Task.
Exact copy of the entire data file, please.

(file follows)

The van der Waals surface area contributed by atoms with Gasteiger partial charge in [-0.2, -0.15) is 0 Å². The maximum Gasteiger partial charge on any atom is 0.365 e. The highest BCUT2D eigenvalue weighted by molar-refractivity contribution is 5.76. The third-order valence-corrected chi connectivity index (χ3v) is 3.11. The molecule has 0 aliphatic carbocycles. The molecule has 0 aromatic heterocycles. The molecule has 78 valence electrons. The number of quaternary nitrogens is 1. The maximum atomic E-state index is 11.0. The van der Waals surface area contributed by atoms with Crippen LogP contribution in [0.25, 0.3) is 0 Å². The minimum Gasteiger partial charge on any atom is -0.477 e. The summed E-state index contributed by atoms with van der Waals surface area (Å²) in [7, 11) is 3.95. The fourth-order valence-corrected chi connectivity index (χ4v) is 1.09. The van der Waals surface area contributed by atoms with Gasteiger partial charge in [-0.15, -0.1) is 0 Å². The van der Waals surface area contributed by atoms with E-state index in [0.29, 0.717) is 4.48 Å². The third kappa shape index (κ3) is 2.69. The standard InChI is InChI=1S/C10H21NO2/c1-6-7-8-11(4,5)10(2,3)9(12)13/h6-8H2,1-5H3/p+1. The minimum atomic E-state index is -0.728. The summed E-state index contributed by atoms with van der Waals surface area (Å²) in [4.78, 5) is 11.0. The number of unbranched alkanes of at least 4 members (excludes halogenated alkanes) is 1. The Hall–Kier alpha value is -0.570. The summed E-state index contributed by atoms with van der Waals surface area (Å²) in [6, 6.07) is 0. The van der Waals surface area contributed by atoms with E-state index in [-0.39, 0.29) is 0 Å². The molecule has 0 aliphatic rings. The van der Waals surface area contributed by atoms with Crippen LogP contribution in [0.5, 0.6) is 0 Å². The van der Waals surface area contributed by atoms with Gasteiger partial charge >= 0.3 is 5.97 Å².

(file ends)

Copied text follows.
The van der Waals surface area contributed by atoms with Gasteiger partial charge in [-0.2, -0.15) is 0 Å². The maximum Gasteiger partial charge on any atom is 0.365 e. The highest BCUT2D eigenvalue weighted by molar-refractivity contribution is 5.76. The third-order valence-corrected chi connectivity index (χ3v) is 3.11. The molecule has 0 aliphatic carbocycles. The molecule has 0 aromatic heterocycles. The molecule has 78 valence electrons. The number of quaternary nitrogens is 1. The maximum atomic E-state index is 11.0. The van der Waals surface area contributed by atoms with Crippen LogP contribution in [0.25, 0.3) is 0 Å². The minimum Gasteiger partial charge on any atom is -0.477 e. The summed E-state index contributed by atoms with van der Waals surface area (Å²) in [7, 11) is 3.95. The fourth-order valence-corrected chi connectivity index (χ4v) is 1.09. The van der Waals surface area contributed by atoms with Gasteiger partial charge in [-0.15, -0.1) is 0 Å². The van der Waals surface area contributed by atoms with E-state index in [0.29, 0.717) is 4.48 Å². The third kappa shape index (κ3) is 2.69. The standard InChI is InChI=1S/C10H21NO2/c1-6-7-8-11(4,5)10(2,3)9(12)13/h6-8H2,1-5H3/p+1. The minimum atomic E-state index is -0.728. The summed E-state index contributed by atoms with van der Waals surface area (Å²) in [4.78, 5) is 11.0. The number of unbranched alkanes of at least 4 members (excludes halogenated alkanes) is 1. The Hall–Kier alpha value is -0.570. The summed E-state index contributed by atoms with van der Waals surface area (Å²) in [6, 6.07) is 0. The van der Waals surface area contributed by atoms with E-state index in [-0.39, 0.29) is 0 Å². The molecule has 0 aliphatic rings. The van der Waals surface area contributed by atoms with Crippen LogP contribution in [0.5, 0.6) is 0 Å². The van der Waals surface area contributed by atoms with Gasteiger partial charge >= 0.3 is 5.97 Å².